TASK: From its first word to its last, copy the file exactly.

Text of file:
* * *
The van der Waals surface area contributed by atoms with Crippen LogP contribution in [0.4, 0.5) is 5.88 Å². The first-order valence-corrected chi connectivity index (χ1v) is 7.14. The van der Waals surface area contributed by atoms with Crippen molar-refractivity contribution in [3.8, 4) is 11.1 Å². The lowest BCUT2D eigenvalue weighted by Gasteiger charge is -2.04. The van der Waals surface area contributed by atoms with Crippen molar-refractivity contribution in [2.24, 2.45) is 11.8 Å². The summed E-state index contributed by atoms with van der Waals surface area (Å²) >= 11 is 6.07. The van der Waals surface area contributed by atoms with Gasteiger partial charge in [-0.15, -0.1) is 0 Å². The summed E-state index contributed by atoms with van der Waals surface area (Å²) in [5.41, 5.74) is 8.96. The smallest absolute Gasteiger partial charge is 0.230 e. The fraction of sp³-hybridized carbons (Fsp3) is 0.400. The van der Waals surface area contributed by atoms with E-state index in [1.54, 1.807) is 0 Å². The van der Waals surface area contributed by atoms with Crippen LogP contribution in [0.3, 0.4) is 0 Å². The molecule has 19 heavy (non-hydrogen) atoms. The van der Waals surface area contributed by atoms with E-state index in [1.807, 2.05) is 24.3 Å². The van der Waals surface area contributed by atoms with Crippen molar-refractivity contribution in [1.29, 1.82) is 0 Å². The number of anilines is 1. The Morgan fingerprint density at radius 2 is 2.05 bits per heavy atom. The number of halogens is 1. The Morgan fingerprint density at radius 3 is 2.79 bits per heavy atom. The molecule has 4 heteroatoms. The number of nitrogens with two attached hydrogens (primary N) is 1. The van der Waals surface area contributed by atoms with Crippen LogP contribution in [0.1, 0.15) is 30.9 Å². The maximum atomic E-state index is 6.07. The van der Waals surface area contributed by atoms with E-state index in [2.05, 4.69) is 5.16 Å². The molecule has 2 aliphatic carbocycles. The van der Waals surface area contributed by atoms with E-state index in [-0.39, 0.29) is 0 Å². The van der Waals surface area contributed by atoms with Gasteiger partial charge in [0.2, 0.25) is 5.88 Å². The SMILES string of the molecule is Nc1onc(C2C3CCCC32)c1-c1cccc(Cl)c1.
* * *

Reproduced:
The van der Waals surface area contributed by atoms with Crippen LogP contribution in [0.4, 0.5) is 5.88 Å². The first-order valence-corrected chi connectivity index (χ1v) is 7.14. The van der Waals surface area contributed by atoms with Crippen molar-refractivity contribution in [3.8, 4) is 11.1 Å². The lowest BCUT2D eigenvalue weighted by Gasteiger charge is -2.04. The van der Waals surface area contributed by atoms with Crippen molar-refractivity contribution in [2.24, 2.45) is 11.8 Å². The summed E-state index contributed by atoms with van der Waals surface area (Å²) >= 11 is 6.07. The van der Waals surface area contributed by atoms with Gasteiger partial charge in [-0.15, -0.1) is 0 Å². The summed E-state index contributed by atoms with van der Waals surface area (Å²) in [5.41, 5.74) is 8.96. The smallest absolute Gasteiger partial charge is 0.230 e. The fraction of sp³-hybridized carbons (Fsp3) is 0.400. The van der Waals surface area contributed by atoms with E-state index in [1.54, 1.807) is 0 Å². The van der Waals surface area contributed by atoms with Crippen LogP contribution in [0.3, 0.4) is 0 Å². The molecule has 19 heavy (non-hydrogen) atoms. The van der Waals surface area contributed by atoms with E-state index in [1.807, 2.05) is 24.3 Å². The van der Waals surface area contributed by atoms with Crippen molar-refractivity contribution in [1.29, 1.82) is 0 Å². The number of anilines is 1. The Morgan fingerprint density at radius 2 is 2.05 bits per heavy atom. The number of halogens is 1. The Morgan fingerprint density at radius 3 is 2.79 bits per heavy atom. The molecule has 4 heteroatoms. The number of nitrogens with two attached hydrogens (primary N) is 1. The van der Waals surface area contributed by atoms with Crippen LogP contribution in [0.1, 0.15) is 30.9 Å². The maximum atomic E-state index is 6.07. The van der Waals surface area contributed by atoms with E-state index in [2.05, 4.69) is 5.16 Å². The molecule has 2 aliphatic carbocycles. The van der Waals surface area contributed by atoms with E-state index in [-0.39, 0.29) is 0 Å². The van der Waals surface area contributed by atoms with Gasteiger partial charge in [0.2, 0.25) is 5.88 Å². The SMILES string of the molecule is Nc1onc(C2C3CCCC32)c1-c1cccc(Cl)c1.